WASHINGTON — Moody's Investors Service is proposing adjustments to U.S. public sector pension data that would nearly triple — to $2.2 trillion from $766 billion — the unfunded pension liabilities reported by state and local governments for 2010.
The rating agency described the adjustments and potential impact in a report released Monday and asked for public comments on the proposal.
Moody's said the four proposed adjustments to the pension information reported by states and localities would result in rating changes for some of the more than 8,500 local governments the agency rates.
The proposed adjustments would highlight the weakest funded pensions, but alone are not expected to result in rating changes for states, according to the rating agency. Moody's said it is still evaluating the full magnitude of the proposed adjustments on local governments where the effect would be outsized relative to their rating category.
"For states, the problem with pension liabilities are pretty well known and there has been a lot of action in response to pension pressures," said Marcia Van Wagner, a senior analyst with Moody's. "For local governments there are some outliers that we are expecting to find that we wouldn't have necessarily known about prior to doing these adjustments."
The proposals include: allocating multiple-employer cost-sharing plan liabilities to specific government employers based on proportionate shares of total plan contributions; adjusting accrued actuarial liabilities based on a high-grade long term corporate bond index discount rate; replacing asset smoothing with the reported market or fair value as of the actuarial reporting date; and adjusting annual contributions to reflect the these changes as well as a common amortization period.
"This proposal is part of our ongoing efforts to bring greater transparency and consistency to the analysis of pension liabilities, which have driven a number of downgrades and outlook changes for states and cities," the report said.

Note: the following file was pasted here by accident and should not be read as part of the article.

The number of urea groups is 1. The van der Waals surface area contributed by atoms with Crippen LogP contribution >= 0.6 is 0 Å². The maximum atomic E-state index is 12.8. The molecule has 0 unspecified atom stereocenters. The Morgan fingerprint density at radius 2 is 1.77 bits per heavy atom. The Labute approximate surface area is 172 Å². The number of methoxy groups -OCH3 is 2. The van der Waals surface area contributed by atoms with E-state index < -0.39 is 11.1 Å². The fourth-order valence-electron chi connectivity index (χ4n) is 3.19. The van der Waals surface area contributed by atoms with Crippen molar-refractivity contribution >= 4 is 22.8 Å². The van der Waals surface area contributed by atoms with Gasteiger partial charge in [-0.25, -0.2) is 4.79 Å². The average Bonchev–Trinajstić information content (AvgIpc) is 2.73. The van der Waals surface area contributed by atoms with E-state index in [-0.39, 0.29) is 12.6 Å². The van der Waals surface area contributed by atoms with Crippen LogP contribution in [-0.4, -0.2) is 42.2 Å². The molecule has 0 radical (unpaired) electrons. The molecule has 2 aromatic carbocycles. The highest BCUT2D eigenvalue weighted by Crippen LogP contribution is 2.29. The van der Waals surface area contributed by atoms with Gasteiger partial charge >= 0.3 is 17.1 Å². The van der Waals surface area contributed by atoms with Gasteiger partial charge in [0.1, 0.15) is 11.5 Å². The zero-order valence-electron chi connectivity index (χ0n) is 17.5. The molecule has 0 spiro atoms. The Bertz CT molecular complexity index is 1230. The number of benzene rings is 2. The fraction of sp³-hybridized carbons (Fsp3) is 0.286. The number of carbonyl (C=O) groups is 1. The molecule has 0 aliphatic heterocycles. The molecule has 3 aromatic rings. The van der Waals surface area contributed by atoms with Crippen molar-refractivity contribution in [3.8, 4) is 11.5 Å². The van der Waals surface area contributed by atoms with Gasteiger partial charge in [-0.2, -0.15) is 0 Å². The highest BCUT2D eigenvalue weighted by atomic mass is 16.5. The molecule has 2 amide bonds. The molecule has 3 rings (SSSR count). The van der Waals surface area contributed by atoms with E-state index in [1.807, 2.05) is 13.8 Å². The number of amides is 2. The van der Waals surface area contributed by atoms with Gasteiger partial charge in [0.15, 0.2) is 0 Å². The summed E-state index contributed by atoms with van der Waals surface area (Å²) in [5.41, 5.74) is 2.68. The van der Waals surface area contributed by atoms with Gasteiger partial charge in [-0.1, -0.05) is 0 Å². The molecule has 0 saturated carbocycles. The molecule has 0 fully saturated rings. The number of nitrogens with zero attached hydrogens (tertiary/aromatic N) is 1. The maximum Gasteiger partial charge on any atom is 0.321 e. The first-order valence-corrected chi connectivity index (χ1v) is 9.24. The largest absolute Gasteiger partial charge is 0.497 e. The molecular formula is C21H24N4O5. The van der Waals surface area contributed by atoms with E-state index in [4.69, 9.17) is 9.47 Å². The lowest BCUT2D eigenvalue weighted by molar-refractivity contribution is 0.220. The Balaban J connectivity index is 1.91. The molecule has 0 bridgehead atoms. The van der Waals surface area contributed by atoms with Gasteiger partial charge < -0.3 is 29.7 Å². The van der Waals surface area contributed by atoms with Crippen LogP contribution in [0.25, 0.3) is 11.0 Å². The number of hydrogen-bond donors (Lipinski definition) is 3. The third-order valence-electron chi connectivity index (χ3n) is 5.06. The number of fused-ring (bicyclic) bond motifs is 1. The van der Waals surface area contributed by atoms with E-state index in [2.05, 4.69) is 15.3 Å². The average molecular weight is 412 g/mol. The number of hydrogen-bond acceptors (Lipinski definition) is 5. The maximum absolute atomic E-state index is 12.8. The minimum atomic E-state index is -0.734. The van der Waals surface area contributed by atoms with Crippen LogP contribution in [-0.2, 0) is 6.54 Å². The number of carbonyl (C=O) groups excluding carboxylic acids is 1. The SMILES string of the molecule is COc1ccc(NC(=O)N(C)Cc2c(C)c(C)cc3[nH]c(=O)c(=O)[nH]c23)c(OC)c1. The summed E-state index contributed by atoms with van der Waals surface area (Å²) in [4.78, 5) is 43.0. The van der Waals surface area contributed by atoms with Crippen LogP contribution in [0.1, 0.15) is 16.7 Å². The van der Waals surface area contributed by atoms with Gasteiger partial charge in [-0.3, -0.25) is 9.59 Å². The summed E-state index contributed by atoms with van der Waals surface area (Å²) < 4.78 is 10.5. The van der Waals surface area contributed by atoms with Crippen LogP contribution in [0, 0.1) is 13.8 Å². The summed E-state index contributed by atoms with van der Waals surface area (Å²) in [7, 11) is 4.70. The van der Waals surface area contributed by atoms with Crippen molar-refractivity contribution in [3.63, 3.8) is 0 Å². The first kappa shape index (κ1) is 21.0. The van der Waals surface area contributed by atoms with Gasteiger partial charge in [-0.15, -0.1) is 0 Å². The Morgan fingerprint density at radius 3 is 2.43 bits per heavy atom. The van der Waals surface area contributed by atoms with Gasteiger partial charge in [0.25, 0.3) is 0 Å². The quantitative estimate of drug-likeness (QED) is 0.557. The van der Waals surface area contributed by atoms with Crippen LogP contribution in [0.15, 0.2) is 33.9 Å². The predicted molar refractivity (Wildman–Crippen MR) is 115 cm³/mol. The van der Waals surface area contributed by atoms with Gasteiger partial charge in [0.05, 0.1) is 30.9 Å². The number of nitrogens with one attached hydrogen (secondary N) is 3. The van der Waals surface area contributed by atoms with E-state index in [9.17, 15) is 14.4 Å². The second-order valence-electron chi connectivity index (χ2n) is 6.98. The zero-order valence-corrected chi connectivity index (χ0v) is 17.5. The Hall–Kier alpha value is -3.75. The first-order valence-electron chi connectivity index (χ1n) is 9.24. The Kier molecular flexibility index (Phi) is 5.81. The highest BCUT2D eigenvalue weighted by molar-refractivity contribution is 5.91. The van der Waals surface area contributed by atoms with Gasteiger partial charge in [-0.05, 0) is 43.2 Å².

If Moody's makes the changes, they would be the most comprehensive made by any major rating agency thus far, a spokesman said.
Analysts at Standard & Poor's and Fitch Ratings were reviewing the proposal and were unable to immediately provide comments on it and how it compares to their pension analysis.
Public pension costs are an ongoing a strain on city finances. Most recently, Stockton, Calif., became the largest municipality by debt ever to file for Chapter 9 protection. Stockton faces an estimated $26 million gap for the next fiscal year. Moody's has been developing the adjustments for over one year, said Timothy Blake, Moody's managing director of public finance. The rating agency already incorporates an analysis of pension obligations for rating state and local government debt. Blake said the adjustments would build on its current approach to rating state and local government debt.
While the rating agency considers the proposed adjustments, they have requested comment from market participants on whether the changes would improve comparability and enhance the credit analysis of rated entities.
"Growth of reported unfunded pension liabilities during the past decade and the associated budgetary burden of pension contributions have increased the impact of underfunded pensions on state and local government credit analysis," the report said. Moody's treats pension liabilities similar to debt in order to better analyze the long-term liabilities of government entities.
Specifically, the rating agency is seeking feedback from market participants on two items: the usefulness of the adjustments in enhancing the comparability of pension obligations among state and local government entities; and the efficacy of treating pension liabilities similarly to debt to improve the analysis of the long-term liabilities of those governmental entities.
Historically, Moody's has relied on pension data reported by public pension systems in annual financial reports and typically summarized in governmental financial disclosures. However, the reported data typically reflects standard accounting practices which can hinder the ability to make meaningful peer comparison, Moody's said.
Blake said the proposed adjustments are similar in many respects to some of the pension accounting standards recently passed by the Governmental Accounting Standards Board.
All comments to Moody's are due by August 31 and can be sent to email@example.com. If the adjustments are adopted, they would go into effect later this year, Blake said.